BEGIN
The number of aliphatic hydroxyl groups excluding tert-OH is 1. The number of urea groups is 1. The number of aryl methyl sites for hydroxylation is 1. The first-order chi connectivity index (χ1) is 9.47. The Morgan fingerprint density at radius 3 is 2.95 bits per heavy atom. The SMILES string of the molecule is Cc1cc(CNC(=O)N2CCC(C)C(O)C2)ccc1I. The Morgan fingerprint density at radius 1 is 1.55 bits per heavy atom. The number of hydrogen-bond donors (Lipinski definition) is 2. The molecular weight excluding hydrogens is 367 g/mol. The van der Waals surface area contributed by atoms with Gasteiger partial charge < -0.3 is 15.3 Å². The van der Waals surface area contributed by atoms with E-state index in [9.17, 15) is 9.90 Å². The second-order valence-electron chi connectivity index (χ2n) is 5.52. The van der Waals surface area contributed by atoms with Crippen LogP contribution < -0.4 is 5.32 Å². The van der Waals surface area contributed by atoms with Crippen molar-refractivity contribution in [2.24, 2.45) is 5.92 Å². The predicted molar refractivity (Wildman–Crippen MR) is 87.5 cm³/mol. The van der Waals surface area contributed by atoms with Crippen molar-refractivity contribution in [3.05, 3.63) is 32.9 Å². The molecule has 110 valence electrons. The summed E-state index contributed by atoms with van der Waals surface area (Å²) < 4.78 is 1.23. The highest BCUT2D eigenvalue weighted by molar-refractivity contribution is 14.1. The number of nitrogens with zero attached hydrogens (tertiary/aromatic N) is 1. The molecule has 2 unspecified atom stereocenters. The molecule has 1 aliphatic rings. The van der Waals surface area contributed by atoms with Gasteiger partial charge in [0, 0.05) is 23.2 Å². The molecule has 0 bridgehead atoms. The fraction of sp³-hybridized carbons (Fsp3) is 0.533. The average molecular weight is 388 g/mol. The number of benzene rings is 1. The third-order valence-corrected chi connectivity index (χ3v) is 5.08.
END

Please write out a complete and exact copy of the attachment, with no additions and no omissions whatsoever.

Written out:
The number of aliphatic hydroxyl groups excluding tert-OH is 1. The number of urea groups is 1. The number of aryl methyl sites for hydroxylation is 1. The first-order chi connectivity index (χ1) is 9.47. The Morgan fingerprint density at radius 3 is 2.95 bits per heavy atom. The SMILES string of the molecule is Cc1cc(CNC(=O)N2CCC(C)C(O)C2)ccc1I. The Morgan fingerprint density at radius 1 is 1.55 bits per heavy atom. The number of hydrogen-bond donors (Lipinski definition) is 2. The molecular weight excluding hydrogens is 367 g/mol. The van der Waals surface area contributed by atoms with Gasteiger partial charge < -0.3 is 15.3 Å². The van der Waals surface area contributed by atoms with E-state index in [9.17, 15) is 9.90 Å². The second-order valence-electron chi connectivity index (χ2n) is 5.52. The van der Waals surface area contributed by atoms with Crippen LogP contribution < -0.4 is 5.32 Å². The van der Waals surface area contributed by atoms with Crippen molar-refractivity contribution in [2.24, 2.45) is 5.92 Å². The predicted molar refractivity (Wildman–Crippen MR) is 87.5 cm³/mol. The van der Waals surface area contributed by atoms with Crippen molar-refractivity contribution in [3.05, 3.63) is 32.9 Å². The molecule has 110 valence electrons. The summed E-state index contributed by atoms with van der Waals surface area (Å²) < 4.78 is 1.23. The highest BCUT2D eigenvalue weighted by molar-refractivity contribution is 14.1. The number of nitrogens with zero attached hydrogens (tertiary/aromatic N) is 1. The molecule has 2 unspecified atom stereocenters. The molecule has 1 aliphatic rings. The van der Waals surface area contributed by atoms with Gasteiger partial charge in [0, 0.05) is 23.2 Å². The molecule has 0 bridgehead atoms. The fraction of sp³-hybridized carbons (Fsp3) is 0.533. The average molecular weight is 388 g/mol. The number of benzene rings is 1. The third-order valence-corrected chi connectivity index (χ3v) is 5.08.